4d3n Inca Trail

Trip Start May 12, 2013
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Trip End Jul 30, 2013


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Flag of Peru  , Cuzco Region,
Monday, July 1, 2013

We prebooked the inca trail tour back in March with Cuzco Explorers, which was the cheapest in the market at usd360. Got picked up from our hostel at 7am and the tour followed. Itinerary is pretty much as with all other inca tours, and as I can't recall the weird names of the villages and inca sites, I'll write about aspects of the tours instead.


The Trail:

Only 500 inca trail permits are available per day, hence the need for early booking especially since its the high season now. There were many companies (more than 100) around and even more travel agencies (over 1000). On the trail we saw many different companies with their own porters and tour guides.

The trail itself is moderate. The first day was pretty much a stroll, we ended the day around 3pm. 1 or 2 inca sites along the way. The second day was supposed to be the toughest with 5 hours of uphill climb followed by 2 hours down. I took lots of breaks along the way as there was a loose screw in my camera and I tried to fix it along the way. Maybe that's why I thought it wasn't tiring. Reached the highest point (first pass) in around 4:25. Reached the camp site for lunch at around 2.30pm after waiting for the rest of my group to catch up. 3rd day was easy, 2 hours of uphill followed by ups and downs. Supposed to end at 5pm but we finished at 3pm. The last day had to get up at 3.30am as the porters had to catch a train. Hiked to the sungate and arrived around 6.45am, and waited for the first glimpse of light to hit the Machu Picchu.


The Inca Sites:

Those on the first and second day were average at best, none too noteworthy. The most pretty ruins were those on the 3rd day. There was this ruins just before the campsite called Intipata, where I took the unofficial way by walking down the terraces of the ruins rather than around it, to mingle with 3 llamas grazing on the terraces. After setting camp, went to another ruin Winaywayna which was amazing as well. Large terraces and places for living spaces. In general the ruins got bigger and bigger as the trail went on.


The Porters, and the food:

We all 'had' one porter each, not meaning they carried any of our personal belongings, but there were a total of 8 porters(including the chef) and 8 of us. The porters were amazing: some wore just sandals and carried gigantic sacks of equipments(tents, food, tables and chairs, gas tank!!!), and always arrived at the camp site before we did. The chef was great as well: I loved the food prepared. There was 4 meals a day: breakfast consisted of bread, pancakes/eggs with coffee/tea, lunch consisted of the typical soup main, tea break which had popcorns, biscuits and tea, and dinner was pretty much similar to lunch. More notably, we were served Quinoa during one of the meals: the super grain which consisted of lots of nutrients, and it was prepared perfectly like rice. The food served was not any worse than those you get off the cities, and the utensils were always clean.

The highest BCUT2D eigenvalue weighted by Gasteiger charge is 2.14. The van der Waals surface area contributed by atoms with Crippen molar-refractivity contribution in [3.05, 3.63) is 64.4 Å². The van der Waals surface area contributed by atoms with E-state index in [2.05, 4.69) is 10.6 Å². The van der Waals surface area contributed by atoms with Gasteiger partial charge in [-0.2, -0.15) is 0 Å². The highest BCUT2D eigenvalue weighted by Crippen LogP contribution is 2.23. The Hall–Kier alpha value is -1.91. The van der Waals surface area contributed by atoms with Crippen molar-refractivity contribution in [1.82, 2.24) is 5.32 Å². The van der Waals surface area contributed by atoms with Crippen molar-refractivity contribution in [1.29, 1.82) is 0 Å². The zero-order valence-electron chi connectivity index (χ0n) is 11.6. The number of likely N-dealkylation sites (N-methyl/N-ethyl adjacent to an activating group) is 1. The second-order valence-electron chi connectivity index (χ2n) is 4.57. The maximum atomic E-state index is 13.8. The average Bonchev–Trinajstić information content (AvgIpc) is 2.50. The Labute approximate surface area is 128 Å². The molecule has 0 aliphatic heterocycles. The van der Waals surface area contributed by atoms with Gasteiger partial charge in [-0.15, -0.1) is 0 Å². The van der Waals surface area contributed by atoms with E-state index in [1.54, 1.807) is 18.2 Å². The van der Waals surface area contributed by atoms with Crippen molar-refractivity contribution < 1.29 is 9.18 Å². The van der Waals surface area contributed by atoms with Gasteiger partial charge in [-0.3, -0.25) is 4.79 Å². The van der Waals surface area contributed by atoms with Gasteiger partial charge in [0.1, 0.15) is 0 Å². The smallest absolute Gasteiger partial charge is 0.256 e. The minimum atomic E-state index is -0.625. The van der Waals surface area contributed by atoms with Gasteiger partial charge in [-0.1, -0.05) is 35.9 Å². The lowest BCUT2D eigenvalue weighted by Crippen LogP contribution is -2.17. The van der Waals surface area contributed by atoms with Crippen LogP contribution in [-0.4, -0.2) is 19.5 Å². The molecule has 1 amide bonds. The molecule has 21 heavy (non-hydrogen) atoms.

The group:

There were the 4 of us, an Argentinian couple Sabrina and Sebastian, a Canadian Korean Esther, and Venezuelan Leo. We had some good time together and sharing stories of our travels. Several interesting incidents as well: Leo went missing on the third day, only to find him at the lunch site (from then on he was nicknamed Speedy Gonzales); a hole along the path which a lady almost fell through in front of us, and we created a danger zone to warn people of the hole.


The tour guide:

Percy, our tour guide was insightful and focused. Always cheered us on and paced as well. Good explanation of the inca sites along the way, and almost did a perfect job of taking good care of all of us.


The nights:

Living in a tent wasn't gonna be comfortable, but it was definitely better than my Torres Del Paine tent as we had a 4 man tent for 2 of us.
More space for movement. The nights were cold for the first two nights due to the higher altitude, but the sleeping bag was good enough to keep me warm.


Machu Picchu:
We arrived at the majestic lost city at around 8.30am. Percy gave us a tour of the area before leaving some free time for us to explore ourselves. It certainly didn't disappoint. It was huge, with large agricultural and religious/administration sectors. The ruins was completely off the radar of the conquering Spaniards and no one from the outside world knew about it from 1600-1900, until it was discovered in the 20th century by an American. No one actually knows the actual name of the ruins (Machu Picchu is the name of the mountain of which the ruins is situated on), and many hypotheses surfaced on what the ruins could have been used for (university, observatory, holiday resort etc). There were also several interesting architectures with fine craftsmanship, speculated for religious and important structures. After we were done exploring the ruins, walked down to the town Aqua Caliantes where the train leaves for Cuzco.

Machu Picchu, Peru
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